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The diagram on this page shows a simplified picture of how the evolution would work. The top bar illustrates a region of false vacuum. The second bar shows the same region one half-size later. I have assumed for illustration that it has enlarged by a factor of 4, but the actual factor could have been much larger. The second bar shows a region of false vacuum that has decayed, producing a bubble universe, and two regions that remain false vacuum. Each of these two remaining regions of false vacuum are as large as the original region. The third bar shows the region after another half-life has elapsed, with two more bubble universes formed from the false vacuum regions on the second bar, and four regions of false vacuum, each as large as the original. The process would go on forever. The bubbles would collide so rarely that any observer would have no more than a negligible probability of seeing any sign of the other bubbles’ existence. Nonetheless, an understanding of the infinite tree of universes seems to be needed in order to make statistical predictions about the properties of our own universe, which is assumed to be a typical “branch” on the tree.

Bubble Universe Diagram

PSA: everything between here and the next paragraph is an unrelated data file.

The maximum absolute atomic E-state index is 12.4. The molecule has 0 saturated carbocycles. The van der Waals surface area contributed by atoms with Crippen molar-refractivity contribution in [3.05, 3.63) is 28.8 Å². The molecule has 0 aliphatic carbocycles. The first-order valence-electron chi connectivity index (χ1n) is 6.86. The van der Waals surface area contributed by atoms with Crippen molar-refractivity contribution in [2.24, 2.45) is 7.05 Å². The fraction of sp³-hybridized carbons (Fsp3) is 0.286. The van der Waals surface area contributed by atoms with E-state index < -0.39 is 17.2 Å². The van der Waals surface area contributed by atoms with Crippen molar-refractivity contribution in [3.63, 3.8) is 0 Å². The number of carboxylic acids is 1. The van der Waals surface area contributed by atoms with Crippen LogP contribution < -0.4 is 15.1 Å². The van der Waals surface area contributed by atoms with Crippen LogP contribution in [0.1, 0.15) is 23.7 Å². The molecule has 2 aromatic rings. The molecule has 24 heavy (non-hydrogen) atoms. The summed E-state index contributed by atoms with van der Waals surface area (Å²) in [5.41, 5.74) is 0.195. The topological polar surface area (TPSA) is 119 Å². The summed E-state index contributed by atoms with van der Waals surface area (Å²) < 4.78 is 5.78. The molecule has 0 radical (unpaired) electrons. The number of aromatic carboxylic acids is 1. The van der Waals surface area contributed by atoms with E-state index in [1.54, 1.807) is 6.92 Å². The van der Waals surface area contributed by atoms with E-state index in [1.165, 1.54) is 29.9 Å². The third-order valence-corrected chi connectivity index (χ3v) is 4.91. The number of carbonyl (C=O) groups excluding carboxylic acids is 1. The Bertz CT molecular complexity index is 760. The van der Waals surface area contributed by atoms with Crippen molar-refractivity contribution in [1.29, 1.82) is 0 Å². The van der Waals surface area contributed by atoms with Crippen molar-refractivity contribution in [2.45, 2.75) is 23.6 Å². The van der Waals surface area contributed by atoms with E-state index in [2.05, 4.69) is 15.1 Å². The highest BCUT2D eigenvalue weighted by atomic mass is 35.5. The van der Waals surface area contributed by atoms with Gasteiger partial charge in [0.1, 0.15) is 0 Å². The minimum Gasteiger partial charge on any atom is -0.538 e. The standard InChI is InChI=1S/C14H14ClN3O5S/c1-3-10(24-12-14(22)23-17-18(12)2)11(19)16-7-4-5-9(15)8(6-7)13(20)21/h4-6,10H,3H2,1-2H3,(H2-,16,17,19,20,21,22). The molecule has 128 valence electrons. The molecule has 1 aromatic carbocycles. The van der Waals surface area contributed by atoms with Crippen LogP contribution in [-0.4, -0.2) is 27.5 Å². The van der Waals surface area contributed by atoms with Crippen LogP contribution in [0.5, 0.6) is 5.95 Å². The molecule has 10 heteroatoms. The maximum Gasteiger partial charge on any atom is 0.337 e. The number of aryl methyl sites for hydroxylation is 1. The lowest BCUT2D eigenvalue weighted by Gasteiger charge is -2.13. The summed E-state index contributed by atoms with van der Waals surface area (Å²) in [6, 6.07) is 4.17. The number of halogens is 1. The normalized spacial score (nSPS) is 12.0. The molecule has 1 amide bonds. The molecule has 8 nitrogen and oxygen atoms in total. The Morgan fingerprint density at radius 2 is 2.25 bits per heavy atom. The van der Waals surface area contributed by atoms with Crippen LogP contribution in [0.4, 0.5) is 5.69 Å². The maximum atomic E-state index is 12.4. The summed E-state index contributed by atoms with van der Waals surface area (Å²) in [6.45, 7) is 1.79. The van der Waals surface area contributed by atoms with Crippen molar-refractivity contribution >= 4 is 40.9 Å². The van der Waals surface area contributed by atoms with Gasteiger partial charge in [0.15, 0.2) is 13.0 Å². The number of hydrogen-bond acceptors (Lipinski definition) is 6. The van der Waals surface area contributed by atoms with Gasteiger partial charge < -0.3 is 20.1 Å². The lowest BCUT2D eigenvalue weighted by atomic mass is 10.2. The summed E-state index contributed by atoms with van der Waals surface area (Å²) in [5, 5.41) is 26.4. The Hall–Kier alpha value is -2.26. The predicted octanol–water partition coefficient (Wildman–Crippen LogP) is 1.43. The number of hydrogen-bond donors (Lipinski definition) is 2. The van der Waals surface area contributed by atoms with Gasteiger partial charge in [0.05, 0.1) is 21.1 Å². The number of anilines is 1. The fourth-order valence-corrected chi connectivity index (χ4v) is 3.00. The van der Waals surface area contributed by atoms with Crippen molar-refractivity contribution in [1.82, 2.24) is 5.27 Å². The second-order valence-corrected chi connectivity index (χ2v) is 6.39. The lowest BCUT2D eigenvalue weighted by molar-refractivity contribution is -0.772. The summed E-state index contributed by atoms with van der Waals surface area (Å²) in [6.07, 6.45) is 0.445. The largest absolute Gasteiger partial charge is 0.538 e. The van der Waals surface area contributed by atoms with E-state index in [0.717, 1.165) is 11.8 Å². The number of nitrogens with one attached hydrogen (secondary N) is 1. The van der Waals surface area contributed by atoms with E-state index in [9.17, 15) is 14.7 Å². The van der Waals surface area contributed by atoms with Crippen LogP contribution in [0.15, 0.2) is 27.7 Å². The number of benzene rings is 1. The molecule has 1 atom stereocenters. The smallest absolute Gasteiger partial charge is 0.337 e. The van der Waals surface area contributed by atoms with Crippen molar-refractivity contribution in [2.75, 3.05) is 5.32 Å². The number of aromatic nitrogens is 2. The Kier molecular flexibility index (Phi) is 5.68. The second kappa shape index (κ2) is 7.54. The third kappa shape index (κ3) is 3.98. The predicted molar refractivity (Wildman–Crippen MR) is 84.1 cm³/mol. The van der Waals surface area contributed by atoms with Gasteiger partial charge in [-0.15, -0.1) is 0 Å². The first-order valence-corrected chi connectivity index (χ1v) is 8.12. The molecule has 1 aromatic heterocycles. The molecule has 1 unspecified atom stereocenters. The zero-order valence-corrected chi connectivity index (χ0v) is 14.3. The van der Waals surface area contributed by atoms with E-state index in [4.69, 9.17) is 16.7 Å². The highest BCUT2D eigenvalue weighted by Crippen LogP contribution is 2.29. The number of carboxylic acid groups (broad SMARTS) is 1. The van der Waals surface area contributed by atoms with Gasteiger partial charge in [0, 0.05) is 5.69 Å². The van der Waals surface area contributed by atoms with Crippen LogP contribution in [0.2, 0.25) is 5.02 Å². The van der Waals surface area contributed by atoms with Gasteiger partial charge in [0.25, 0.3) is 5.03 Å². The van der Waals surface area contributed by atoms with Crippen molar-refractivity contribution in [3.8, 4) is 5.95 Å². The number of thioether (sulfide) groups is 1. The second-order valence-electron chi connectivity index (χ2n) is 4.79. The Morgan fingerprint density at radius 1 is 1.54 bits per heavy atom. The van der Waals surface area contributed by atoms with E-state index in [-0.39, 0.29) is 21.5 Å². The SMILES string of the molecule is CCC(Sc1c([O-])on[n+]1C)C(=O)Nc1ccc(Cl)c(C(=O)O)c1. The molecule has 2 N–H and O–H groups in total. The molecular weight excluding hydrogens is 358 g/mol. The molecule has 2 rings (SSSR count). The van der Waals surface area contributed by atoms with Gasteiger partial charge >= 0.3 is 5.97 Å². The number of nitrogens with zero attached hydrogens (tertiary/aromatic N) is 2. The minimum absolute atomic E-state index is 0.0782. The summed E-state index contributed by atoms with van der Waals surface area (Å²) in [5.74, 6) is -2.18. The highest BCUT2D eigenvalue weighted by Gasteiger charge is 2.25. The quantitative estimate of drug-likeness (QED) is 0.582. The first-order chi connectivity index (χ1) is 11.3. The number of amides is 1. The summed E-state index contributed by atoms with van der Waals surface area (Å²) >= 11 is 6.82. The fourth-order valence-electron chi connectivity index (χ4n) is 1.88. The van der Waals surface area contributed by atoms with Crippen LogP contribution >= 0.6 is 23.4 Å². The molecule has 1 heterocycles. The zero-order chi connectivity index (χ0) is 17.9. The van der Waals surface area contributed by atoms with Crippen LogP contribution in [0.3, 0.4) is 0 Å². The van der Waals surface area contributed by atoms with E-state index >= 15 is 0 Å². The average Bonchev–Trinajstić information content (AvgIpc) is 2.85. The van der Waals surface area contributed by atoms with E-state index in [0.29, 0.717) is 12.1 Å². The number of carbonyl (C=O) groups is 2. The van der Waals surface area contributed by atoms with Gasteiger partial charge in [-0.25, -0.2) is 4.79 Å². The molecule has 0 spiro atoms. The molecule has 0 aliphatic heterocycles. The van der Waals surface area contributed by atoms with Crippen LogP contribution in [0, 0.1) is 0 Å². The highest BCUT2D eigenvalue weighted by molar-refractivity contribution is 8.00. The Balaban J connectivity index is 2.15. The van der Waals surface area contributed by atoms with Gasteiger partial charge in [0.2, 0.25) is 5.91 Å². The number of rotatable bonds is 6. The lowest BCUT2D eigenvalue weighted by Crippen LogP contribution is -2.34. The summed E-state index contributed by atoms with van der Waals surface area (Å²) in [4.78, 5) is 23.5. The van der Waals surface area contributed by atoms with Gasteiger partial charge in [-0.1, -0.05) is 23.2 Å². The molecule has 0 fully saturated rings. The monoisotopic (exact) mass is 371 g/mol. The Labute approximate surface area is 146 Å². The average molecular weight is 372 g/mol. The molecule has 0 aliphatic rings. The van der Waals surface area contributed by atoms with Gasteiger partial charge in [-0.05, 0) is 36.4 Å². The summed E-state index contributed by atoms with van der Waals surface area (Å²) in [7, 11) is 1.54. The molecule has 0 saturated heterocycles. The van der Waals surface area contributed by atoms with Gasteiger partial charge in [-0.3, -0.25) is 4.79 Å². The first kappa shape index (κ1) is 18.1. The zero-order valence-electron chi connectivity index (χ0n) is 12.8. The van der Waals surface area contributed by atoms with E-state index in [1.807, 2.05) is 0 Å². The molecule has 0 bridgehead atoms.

In studying a scenario such as this, cosmologists generally assume that the laws of physics are the same throughout this multi-bubble universe. We don’t really have any way of knowing, but our goal is to understand the consequences of the laws of physics as we know them, and not to idly speculate about other mythical worlds. Nonetheless, there is a possibility that the other bubbles could be very different from our own. While empty space appears to be devoid of properties, to a modern particle physicist empty space, also called the vacuum, is an enormously complicated substance. Particle-antiparticle pairs are incessantly appearing and disappearing, and space itself is believed to break up into a poorly understood “quantum foam” when magnified enough so that distances as short as 10-33 centimeter become visible. Because of this complexity, physicists do not know whether only one kind of empty space is stable, or whether there are many kinds. Other kinds of space might not be three-dimensional, and they might alter the masses of elementary particles, or the forces that govern their behavior. If there are many kinds of space, the infinite tree of bubble universes would sample all the possibilities.

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